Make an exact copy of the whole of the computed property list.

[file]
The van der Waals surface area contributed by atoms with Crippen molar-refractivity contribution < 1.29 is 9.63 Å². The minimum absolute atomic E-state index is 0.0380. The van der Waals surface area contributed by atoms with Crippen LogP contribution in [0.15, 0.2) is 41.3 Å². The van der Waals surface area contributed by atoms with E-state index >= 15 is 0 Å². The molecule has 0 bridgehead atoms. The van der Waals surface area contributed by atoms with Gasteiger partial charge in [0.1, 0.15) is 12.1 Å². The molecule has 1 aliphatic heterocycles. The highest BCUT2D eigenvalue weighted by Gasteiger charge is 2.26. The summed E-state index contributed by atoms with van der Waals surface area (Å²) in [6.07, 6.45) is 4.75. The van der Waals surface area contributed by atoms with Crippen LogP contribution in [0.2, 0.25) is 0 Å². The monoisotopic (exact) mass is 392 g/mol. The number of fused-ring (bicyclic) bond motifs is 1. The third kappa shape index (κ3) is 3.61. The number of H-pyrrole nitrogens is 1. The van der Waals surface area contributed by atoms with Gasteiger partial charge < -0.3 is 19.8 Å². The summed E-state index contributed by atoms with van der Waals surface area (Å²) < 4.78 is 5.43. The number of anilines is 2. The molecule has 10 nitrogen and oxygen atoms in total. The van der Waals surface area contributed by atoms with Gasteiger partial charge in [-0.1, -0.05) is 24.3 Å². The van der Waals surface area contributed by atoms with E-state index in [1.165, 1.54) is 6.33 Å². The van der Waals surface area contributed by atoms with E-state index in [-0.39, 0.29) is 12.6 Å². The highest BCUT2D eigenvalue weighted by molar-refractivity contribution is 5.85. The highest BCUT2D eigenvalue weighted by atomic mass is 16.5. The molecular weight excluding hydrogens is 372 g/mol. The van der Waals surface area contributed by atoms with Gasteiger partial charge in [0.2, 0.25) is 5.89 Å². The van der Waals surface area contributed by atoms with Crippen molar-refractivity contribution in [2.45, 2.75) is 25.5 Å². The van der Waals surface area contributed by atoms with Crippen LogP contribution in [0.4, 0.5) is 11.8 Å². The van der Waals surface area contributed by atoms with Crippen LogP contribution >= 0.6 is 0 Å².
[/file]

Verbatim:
The van der Waals surface area contributed by atoms with Crippen molar-refractivity contribution < 1.29 is 9.63 Å². The minimum absolute atomic E-state index is 0.0380. The van der Waals surface area contributed by atoms with Crippen LogP contribution in [0.15, 0.2) is 41.3 Å². The van der Waals surface area contributed by atoms with E-state index >= 15 is 0 Å². The molecule has 0 bridgehead atoms. The van der Waals surface area contributed by atoms with Gasteiger partial charge in [0.1, 0.15) is 12.1 Å². The molecule has 1 aliphatic heterocycles. The highest BCUT2D eigenvalue weighted by Gasteiger charge is 2.26. The summed E-state index contributed by atoms with van der Waals surface area (Å²) in [6.07, 6.45) is 4.75. The van der Waals surface area contributed by atoms with Crippen LogP contribution in [0.2, 0.25) is 0 Å². The monoisotopic (exact) mass is 392 g/mol. The number of fused-ring (bicyclic) bond motifs is 1. The third kappa shape index (κ3) is 3.61. The number of H-pyrrole nitrogens is 1. The van der Waals surface area contributed by atoms with Gasteiger partial charge < -0.3 is 19.8 Å². The summed E-state index contributed by atoms with van der Waals surface area (Å²) < 4.78 is 5.43. The number of anilines is 2. The molecule has 10 nitrogen and oxygen atoms in total. The van der Waals surface area contributed by atoms with Gasteiger partial charge in [-0.1, -0.05) is 24.3 Å². The van der Waals surface area contributed by atoms with E-state index in [1.165, 1.54) is 6.33 Å². The van der Waals surface area contributed by atoms with E-state index in [-0.39, 0.29) is 12.6 Å². The highest BCUT2D eigenvalue weighted by molar-refractivity contribution is 5.85. The highest BCUT2D eigenvalue weighted by atomic mass is 16.5. The molecular weight excluding hydrogens is 372 g/mol. The van der Waals surface area contributed by atoms with Gasteiger partial charge in [0.2, 0.25) is 5.89 Å². The van der Waals surface area contributed by atoms with Crippen molar-refractivity contribution in [2.45, 2.75) is 25.5 Å². The van der Waals surface area contributed by atoms with Crippen LogP contribution in [0.4, 0.5) is 11.8 Å². The van der Waals surface area contributed by atoms with Crippen LogP contribution >= 0.6 is 0 Å².